US publisher ngmoco is always at the vanguard of iPhone and iPod touch trends, so no surprise that's it's all over iPad, with plans for a new version of Eliminate, plus other secret as-yet unannounced future games.
Clive Downie, ngmoco's veep of marketing, tells us more.
Pocket Gamer: How will iPad change the portable gaming market?
Clive Downie: It looks like portable gaming and Apple just got even more of a foothold in the home gaming space. The iPad raises the bar for web connected gaming in any corner of the house.
Gaming crosses every demographic. As we all know it's not the domain of the geek in a bedroom, so what the iPad's done is given an outlet to anyone who wants to play quality high definition games anywhere in the house without the need for a massive laptop perched on a lap or the need to sit down in front of the console.
By the way, that untapped market of people who want to game is larger than the market of those that currently game on Xbox and PSN, so tapping into it successfully will yield great benefits.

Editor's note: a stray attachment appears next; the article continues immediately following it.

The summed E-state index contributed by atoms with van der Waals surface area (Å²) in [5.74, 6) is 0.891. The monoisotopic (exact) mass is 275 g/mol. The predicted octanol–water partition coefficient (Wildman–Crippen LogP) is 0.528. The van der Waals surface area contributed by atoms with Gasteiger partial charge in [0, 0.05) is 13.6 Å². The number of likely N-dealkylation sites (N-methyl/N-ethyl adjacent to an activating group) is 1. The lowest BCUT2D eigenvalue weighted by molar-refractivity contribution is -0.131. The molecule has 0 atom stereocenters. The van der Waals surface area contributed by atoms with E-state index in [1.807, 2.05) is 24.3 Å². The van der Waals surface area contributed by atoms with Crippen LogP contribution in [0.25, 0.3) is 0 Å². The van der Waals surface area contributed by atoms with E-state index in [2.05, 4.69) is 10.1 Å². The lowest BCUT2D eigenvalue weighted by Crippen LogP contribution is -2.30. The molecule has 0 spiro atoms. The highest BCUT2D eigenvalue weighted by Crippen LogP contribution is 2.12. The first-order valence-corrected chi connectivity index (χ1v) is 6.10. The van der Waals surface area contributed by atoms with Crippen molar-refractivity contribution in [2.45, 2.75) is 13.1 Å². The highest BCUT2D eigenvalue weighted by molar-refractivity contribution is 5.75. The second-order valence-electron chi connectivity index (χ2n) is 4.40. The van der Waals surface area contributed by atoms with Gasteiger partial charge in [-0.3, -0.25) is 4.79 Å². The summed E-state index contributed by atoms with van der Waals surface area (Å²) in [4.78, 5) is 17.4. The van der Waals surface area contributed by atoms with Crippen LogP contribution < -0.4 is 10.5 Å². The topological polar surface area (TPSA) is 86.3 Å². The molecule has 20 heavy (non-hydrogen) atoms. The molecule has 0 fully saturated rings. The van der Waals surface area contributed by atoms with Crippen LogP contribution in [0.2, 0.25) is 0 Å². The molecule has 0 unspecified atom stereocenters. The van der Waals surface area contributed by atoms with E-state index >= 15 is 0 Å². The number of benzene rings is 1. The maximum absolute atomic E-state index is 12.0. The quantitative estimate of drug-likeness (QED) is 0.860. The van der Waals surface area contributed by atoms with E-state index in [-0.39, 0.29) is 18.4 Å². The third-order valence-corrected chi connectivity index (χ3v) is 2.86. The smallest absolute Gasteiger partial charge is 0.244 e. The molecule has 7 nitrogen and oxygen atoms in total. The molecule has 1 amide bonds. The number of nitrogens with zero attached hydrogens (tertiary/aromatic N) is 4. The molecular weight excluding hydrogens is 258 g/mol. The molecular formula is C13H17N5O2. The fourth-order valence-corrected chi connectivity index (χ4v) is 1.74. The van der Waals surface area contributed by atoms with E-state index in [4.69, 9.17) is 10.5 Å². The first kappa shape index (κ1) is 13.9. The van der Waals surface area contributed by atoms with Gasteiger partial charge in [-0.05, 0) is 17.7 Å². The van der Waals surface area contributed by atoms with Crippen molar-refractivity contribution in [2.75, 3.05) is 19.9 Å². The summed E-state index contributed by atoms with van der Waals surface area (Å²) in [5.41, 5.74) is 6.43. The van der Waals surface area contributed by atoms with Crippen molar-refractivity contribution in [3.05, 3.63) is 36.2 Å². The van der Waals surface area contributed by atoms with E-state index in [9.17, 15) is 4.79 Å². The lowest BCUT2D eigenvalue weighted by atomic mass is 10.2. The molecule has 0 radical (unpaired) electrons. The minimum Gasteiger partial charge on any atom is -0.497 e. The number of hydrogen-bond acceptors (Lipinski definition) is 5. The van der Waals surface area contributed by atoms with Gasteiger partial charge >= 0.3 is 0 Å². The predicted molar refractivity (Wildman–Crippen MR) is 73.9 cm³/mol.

What game ideas does iPad inspire?
Anything that looks beautiful, benefits from connectivity and content via the web, and sucks the player in through great use of the touch control interface will do well.
We're excited about multiplayer first person shooters on that screen. Eliminate will transfer well. Especially its co-op version, coming soon.
We also have unannounced games in production that are natural fits for the power and connectivity of the iPad. Those concepts just received a major additional opportunity with today's announcement.
What most impresses you about iPad?
The price. I think many of the commentators before launch were predicting a price closer to a $1,000. My sense is many netbook brands have just been taken out of the game with that price and spec and it's competitive as a gaming option in the home.
Do you have any reservations about iPad?
Personally, no. I'm an Apple fan so since converting to its OS I've grown to appreciate the way it's instinctive to control anything on an Apple device. But I think despite the success of the iPhone and iPod touch, there's still a reticence around Apple's computers.
I see comments about this being perceived by press as a 'big iPod touch' but the man/woman in the street might see it as a Mac with a touchscreen, and that will take some getting over.
Killer apps will help break down those barriers. Didn't see any of those today, by the way.
Thanks to Clive for his time.